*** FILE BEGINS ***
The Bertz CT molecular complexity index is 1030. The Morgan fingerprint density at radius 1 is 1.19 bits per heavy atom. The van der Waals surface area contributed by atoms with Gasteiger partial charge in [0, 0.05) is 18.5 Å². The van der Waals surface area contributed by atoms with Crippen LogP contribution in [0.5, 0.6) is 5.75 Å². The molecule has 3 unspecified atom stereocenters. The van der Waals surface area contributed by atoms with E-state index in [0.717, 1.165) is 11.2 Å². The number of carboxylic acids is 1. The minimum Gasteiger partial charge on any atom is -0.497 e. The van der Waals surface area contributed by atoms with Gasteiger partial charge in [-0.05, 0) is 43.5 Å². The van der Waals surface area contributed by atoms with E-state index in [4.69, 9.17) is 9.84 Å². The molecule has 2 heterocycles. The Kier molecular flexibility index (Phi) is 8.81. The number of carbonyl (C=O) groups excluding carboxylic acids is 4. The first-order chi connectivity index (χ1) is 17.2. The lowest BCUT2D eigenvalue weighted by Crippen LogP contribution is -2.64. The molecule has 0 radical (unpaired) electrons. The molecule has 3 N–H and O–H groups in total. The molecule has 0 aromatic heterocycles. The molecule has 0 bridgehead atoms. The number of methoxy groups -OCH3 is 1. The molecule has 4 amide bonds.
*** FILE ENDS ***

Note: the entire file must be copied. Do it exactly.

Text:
The Bertz CT molecular complexity index is 1030. The Morgan fingerprint density at radius 1 is 1.19 bits per heavy atom. The van der Waals surface area contributed by atoms with Gasteiger partial charge in [0, 0.05) is 18.5 Å². The van der Waals surface area contributed by atoms with Crippen LogP contribution in [0.5, 0.6) is 5.75 Å². The molecule has 3 unspecified atom stereocenters. The van der Waals surface area contributed by atoms with E-state index in [0.717, 1.165) is 11.2 Å². The number of carboxylic acids is 1. The minimum Gasteiger partial charge on any atom is -0.497 e. The van der Waals surface area contributed by atoms with Gasteiger partial charge in [-0.05, 0) is 43.5 Å². The van der Waals surface area contributed by atoms with E-state index in [4.69, 9.17) is 9.84 Å². The molecule has 2 heterocycles. The Kier molecular flexibility index (Phi) is 8.81. The number of carbonyl (C=O) groups excluding carboxylic acids is 4. The first-order chi connectivity index (χ1) is 17.2. The lowest BCUT2D eigenvalue weighted by Crippen LogP contribution is -2.64. The molecule has 0 radical (unpaired) electrons. The molecule has 3 N–H and O–H groups in total. The molecule has 0 aromatic heterocycles. The molecule has 0 bridgehead atoms. The number of methoxy groups -OCH3 is 1. The molecule has 4 amide bonds.